To access the property of a member, use the PROPERTIES function. For example:

SELECT homed.city.magnolia.PROPERTIES("Principal Export") ON 0 FROM demomdx
                                           
                                 bundt cake
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For another example:

SELECT homed.cypress.LEAD(1).PROPERTIES("name") ON 0 FROM demomdx

                                      name
                                   Magnolia
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Properties As String Expressions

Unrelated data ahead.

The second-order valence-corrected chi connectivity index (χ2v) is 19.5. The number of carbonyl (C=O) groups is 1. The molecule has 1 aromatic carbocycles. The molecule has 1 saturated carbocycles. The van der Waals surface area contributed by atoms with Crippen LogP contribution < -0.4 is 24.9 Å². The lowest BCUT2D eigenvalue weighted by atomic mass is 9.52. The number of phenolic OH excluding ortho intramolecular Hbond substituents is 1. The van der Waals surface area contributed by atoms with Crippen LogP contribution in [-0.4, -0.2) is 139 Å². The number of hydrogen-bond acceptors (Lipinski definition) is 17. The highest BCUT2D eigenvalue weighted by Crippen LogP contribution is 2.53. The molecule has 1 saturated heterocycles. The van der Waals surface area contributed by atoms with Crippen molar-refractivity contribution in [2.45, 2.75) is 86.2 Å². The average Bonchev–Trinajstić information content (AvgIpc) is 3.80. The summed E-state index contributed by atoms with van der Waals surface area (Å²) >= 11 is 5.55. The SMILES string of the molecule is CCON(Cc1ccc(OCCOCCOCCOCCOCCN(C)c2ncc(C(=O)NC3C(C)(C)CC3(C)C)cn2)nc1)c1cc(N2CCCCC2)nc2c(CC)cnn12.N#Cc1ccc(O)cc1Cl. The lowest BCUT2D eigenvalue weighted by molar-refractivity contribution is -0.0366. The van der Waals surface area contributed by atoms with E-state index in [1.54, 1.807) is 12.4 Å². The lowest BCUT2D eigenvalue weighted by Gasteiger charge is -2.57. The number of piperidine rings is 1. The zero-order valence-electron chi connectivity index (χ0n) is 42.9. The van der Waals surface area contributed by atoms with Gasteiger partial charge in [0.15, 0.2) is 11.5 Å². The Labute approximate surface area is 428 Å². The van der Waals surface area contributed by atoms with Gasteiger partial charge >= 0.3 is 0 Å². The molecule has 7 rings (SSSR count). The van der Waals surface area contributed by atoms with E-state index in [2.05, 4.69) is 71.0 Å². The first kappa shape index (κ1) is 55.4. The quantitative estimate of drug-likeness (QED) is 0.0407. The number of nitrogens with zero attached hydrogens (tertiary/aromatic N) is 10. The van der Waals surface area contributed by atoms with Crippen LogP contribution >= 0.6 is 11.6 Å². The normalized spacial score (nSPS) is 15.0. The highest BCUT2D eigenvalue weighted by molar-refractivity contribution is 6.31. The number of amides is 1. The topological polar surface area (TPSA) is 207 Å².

MDX treats property values as strings. MDX also supports string literals (for example, "my label") and a concatenation operator (+). Therefore, you can create expressions like the following:

"Next after Cypress: " + homed.cypress.LEAD(1).PROPERTIES("name")
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And you can use such expressions in MDX queries. For example:

SELECT "Next after Cypress: " + homed.cypress.LEAD(1).PROPERTIES("name") ON 0 FROM demomdx
 
                                Expression
                         Next after Cypress: Magnolia
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Properties and Attributes

Properties are not the same as attributes, which are often mentioned when MDX is discussed.

In some implementations of MDX, attributes are used to define a cube. No MDX functions, however, directly use attributes.

DeepSee does not use attributes.